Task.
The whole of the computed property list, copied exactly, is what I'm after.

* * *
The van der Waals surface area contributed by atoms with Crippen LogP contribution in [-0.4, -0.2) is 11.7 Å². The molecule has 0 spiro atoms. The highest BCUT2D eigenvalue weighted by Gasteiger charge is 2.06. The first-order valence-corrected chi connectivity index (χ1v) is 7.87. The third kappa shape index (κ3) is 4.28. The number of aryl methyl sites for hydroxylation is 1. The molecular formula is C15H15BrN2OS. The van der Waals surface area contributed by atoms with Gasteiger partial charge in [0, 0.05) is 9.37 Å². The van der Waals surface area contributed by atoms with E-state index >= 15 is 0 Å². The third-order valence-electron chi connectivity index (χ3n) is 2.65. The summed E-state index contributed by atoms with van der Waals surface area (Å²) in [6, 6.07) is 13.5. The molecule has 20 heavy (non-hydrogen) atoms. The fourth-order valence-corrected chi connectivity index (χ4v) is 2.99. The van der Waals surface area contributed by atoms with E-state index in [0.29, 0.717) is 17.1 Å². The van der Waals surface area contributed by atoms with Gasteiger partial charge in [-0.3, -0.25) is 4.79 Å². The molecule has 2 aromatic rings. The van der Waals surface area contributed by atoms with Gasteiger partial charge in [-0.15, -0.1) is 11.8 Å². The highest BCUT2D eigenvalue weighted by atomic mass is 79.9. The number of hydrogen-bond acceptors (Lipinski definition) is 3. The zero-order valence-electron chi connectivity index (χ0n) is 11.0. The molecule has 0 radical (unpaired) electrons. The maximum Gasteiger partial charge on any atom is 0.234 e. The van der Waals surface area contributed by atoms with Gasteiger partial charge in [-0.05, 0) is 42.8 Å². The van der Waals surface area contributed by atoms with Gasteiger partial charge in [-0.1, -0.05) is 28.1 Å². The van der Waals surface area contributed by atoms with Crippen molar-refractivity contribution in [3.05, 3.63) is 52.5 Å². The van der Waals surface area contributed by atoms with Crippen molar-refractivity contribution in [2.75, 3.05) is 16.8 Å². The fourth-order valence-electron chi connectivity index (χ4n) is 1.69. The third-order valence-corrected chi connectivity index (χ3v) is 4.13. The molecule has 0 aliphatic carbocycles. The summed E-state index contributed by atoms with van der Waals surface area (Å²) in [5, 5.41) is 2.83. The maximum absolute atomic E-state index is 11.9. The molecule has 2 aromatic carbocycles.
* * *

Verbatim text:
The van der Waals surface area contributed by atoms with Crippen LogP contribution in [-0.4, -0.2) is 11.7 Å². The molecule has 0 spiro atoms. The highest BCUT2D eigenvalue weighted by Gasteiger charge is 2.06. The first-order valence-corrected chi connectivity index (χ1v) is 7.87. The third kappa shape index (κ3) is 4.28. The number of aryl methyl sites for hydroxylation is 1. The molecular formula is C15H15BrN2OS. The van der Waals surface area contributed by atoms with Gasteiger partial charge in [0, 0.05) is 9.37 Å². The van der Waals surface area contributed by atoms with E-state index >= 15 is 0 Å². The third-order valence-electron chi connectivity index (χ3n) is 2.65. The summed E-state index contributed by atoms with van der Waals surface area (Å²) in [6, 6.07) is 13.5. The molecule has 20 heavy (non-hydrogen) atoms. The fourth-order valence-corrected chi connectivity index (χ4v) is 2.99. The van der Waals surface area contributed by atoms with E-state index in [0.29, 0.717) is 17.1 Å². The van der Waals surface area contributed by atoms with Gasteiger partial charge in [-0.3, -0.25) is 4.79 Å². The molecule has 2 aromatic rings. The van der Waals surface area contributed by atoms with Gasteiger partial charge in [-0.15, -0.1) is 11.8 Å². The highest BCUT2D eigenvalue weighted by atomic mass is 79.9. The number of hydrogen-bond acceptors (Lipinski definition) is 3. The zero-order valence-electron chi connectivity index (χ0n) is 11.0. The molecule has 0 radical (unpaired) electrons. The maximum Gasteiger partial charge on any atom is 0.234 e. The van der Waals surface area contributed by atoms with Gasteiger partial charge in [-0.05, 0) is 42.8 Å². The van der Waals surface area contributed by atoms with Gasteiger partial charge in [-0.1, -0.05) is 28.1 Å². The van der Waals surface area contributed by atoms with Crippen molar-refractivity contribution in [3.05, 3.63) is 52.5 Å². The van der Waals surface area contributed by atoms with Crippen molar-refractivity contribution in [2.75, 3.05) is 16.8 Å². The fourth-order valence-electron chi connectivity index (χ4n) is 1.69. The third-order valence-corrected chi connectivity index (χ3v) is 4.13. The molecule has 0 aliphatic carbocycles. The summed E-state index contributed by atoms with van der Waals surface area (Å²) in [5, 5.41) is 2.83. The maximum absolute atomic E-state index is 11.9. The molecule has 2 aromatic carbocycles.